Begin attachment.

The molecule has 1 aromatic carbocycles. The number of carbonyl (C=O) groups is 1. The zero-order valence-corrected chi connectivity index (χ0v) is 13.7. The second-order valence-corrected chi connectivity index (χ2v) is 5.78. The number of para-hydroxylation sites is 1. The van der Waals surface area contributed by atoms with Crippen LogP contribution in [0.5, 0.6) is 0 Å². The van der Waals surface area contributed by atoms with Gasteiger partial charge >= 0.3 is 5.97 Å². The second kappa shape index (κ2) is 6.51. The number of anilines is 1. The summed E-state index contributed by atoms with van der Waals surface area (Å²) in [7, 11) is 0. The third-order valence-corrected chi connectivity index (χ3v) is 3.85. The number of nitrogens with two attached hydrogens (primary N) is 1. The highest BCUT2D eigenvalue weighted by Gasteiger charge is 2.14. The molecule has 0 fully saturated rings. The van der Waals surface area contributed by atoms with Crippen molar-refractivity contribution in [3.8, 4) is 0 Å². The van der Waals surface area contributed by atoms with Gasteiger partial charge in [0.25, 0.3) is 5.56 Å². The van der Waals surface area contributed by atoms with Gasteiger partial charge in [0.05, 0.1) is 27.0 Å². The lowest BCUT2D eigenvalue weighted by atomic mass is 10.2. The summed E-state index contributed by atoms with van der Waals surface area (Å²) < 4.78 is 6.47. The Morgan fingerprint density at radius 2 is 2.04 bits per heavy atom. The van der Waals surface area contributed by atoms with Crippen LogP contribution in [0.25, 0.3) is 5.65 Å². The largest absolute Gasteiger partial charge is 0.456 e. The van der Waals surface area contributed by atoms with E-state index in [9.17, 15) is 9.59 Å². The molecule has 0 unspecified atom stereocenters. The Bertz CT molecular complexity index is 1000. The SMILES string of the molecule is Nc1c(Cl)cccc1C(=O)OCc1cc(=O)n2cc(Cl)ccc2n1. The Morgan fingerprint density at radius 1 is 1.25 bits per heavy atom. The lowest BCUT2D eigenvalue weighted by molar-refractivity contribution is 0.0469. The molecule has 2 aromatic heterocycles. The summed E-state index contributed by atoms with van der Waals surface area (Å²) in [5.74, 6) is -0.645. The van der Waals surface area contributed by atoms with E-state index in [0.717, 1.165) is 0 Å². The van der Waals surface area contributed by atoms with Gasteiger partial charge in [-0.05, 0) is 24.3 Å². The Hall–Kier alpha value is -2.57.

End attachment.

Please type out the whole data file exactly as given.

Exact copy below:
The molecule has 1 aromatic carbocycles. The number of carbonyl (C=O) groups is 1. The zero-order valence-corrected chi connectivity index (χ0v) is 13.7. The second-order valence-corrected chi connectivity index (χ2v) is 5.78. The number of para-hydroxylation sites is 1. The van der Waals surface area contributed by atoms with Crippen LogP contribution in [0.5, 0.6) is 0 Å². The van der Waals surface area contributed by atoms with Gasteiger partial charge >= 0.3 is 5.97 Å². The second kappa shape index (κ2) is 6.51. The number of anilines is 1. The summed E-state index contributed by atoms with van der Waals surface area (Å²) in [7, 11) is 0. The third-order valence-corrected chi connectivity index (χ3v) is 3.85. The number of nitrogens with two attached hydrogens (primary N) is 1. The highest BCUT2D eigenvalue weighted by Gasteiger charge is 2.14. The molecule has 0 fully saturated rings. The van der Waals surface area contributed by atoms with Crippen molar-refractivity contribution in [3.8, 4) is 0 Å². The van der Waals surface area contributed by atoms with Gasteiger partial charge in [0.25, 0.3) is 5.56 Å². The van der Waals surface area contributed by atoms with Gasteiger partial charge in [0.05, 0.1) is 27.0 Å². The lowest BCUT2D eigenvalue weighted by atomic mass is 10.2. The summed E-state index contributed by atoms with van der Waals surface area (Å²) < 4.78 is 6.47. The Morgan fingerprint density at radius 2 is 2.04 bits per heavy atom. The van der Waals surface area contributed by atoms with Crippen LogP contribution in [0.25, 0.3) is 5.65 Å². The largest absolute Gasteiger partial charge is 0.456 e. The van der Waals surface area contributed by atoms with E-state index in [9.17, 15) is 9.59 Å². The molecule has 0 unspecified atom stereocenters. The Bertz CT molecular complexity index is 1000. The SMILES string of the molecule is Nc1c(Cl)cccc1C(=O)OCc1cc(=O)n2cc(Cl)ccc2n1. The Morgan fingerprint density at radius 1 is 1.25 bits per heavy atom. The lowest BCUT2D eigenvalue weighted by molar-refractivity contribution is 0.0469. The molecule has 2 aromatic heterocycles. The summed E-state index contributed by atoms with van der Waals surface area (Å²) in [5.74, 6) is -0.645. The van der Waals surface area contributed by atoms with E-state index in [0.717, 1.165) is 0 Å². The van der Waals surface area contributed by atoms with Gasteiger partial charge in [-0.05, 0) is 24.3 Å². The Hall–Kier alpha value is -2.57.